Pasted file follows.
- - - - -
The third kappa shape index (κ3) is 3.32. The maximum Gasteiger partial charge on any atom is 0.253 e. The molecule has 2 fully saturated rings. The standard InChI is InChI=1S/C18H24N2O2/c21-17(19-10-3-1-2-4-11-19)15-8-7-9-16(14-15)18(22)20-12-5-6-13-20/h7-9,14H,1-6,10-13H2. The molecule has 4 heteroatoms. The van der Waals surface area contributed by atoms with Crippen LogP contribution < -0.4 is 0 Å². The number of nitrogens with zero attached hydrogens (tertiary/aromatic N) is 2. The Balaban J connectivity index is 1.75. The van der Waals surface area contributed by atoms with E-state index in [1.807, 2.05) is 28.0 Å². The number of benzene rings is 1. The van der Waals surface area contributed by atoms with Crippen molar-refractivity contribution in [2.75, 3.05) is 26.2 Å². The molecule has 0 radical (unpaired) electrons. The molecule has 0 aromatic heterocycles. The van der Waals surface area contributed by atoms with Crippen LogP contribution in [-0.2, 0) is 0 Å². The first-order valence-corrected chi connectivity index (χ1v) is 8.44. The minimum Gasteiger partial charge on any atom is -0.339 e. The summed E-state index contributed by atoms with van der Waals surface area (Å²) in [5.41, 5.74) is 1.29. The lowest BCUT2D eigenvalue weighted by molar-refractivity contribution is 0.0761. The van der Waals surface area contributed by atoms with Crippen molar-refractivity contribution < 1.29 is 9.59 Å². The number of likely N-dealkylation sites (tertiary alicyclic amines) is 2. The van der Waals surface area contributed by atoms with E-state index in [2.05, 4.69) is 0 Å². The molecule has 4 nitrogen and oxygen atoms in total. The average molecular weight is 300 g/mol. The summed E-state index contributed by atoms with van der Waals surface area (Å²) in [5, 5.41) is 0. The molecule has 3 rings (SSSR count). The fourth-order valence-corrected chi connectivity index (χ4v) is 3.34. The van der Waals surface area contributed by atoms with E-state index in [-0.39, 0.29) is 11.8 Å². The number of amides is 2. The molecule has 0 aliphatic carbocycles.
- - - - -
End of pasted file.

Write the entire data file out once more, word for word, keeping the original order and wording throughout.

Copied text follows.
The third kappa shape index (κ3) is 3.32. The maximum Gasteiger partial charge on any atom is 0.253 e. The molecule has 2 fully saturated rings. The standard InChI is InChI=1S/C18H24N2O2/c21-17(19-10-3-1-2-4-11-19)15-8-7-9-16(14-15)18(22)20-12-5-6-13-20/h7-9,14H,1-6,10-13H2. The molecule has 4 heteroatoms. The van der Waals surface area contributed by atoms with Crippen LogP contribution < -0.4 is 0 Å². The number of nitrogens with zero attached hydrogens (tertiary/aromatic N) is 2. The Balaban J connectivity index is 1.75. The van der Waals surface area contributed by atoms with E-state index in [1.807, 2.05) is 28.0 Å². The number of benzene rings is 1. The van der Waals surface area contributed by atoms with Crippen molar-refractivity contribution in [2.75, 3.05) is 26.2 Å². The molecule has 0 radical (unpaired) electrons. The molecule has 0 aromatic heterocycles. The van der Waals surface area contributed by atoms with Crippen LogP contribution in [-0.2, 0) is 0 Å². The first-order valence-corrected chi connectivity index (χ1v) is 8.44. The minimum Gasteiger partial charge on any atom is -0.339 e. The summed E-state index contributed by atoms with van der Waals surface area (Å²) in [5.41, 5.74) is 1.29. The lowest BCUT2D eigenvalue weighted by molar-refractivity contribution is 0.0761. The van der Waals surface area contributed by atoms with Crippen molar-refractivity contribution < 1.29 is 9.59 Å². The number of likely N-dealkylation sites (tertiary alicyclic amines) is 2. The van der Waals surface area contributed by atoms with E-state index in [2.05, 4.69) is 0 Å². The molecule has 4 nitrogen and oxygen atoms in total. The average molecular weight is 300 g/mol. The summed E-state index contributed by atoms with van der Waals surface area (Å²) in [5, 5.41) is 0. The molecule has 3 rings (SSSR count). The fourth-order valence-corrected chi connectivity index (χ4v) is 3.34. The van der Waals surface area contributed by atoms with E-state index in [-0.39, 0.29) is 11.8 Å². The number of amides is 2. The molecule has 0 aliphatic carbocycles.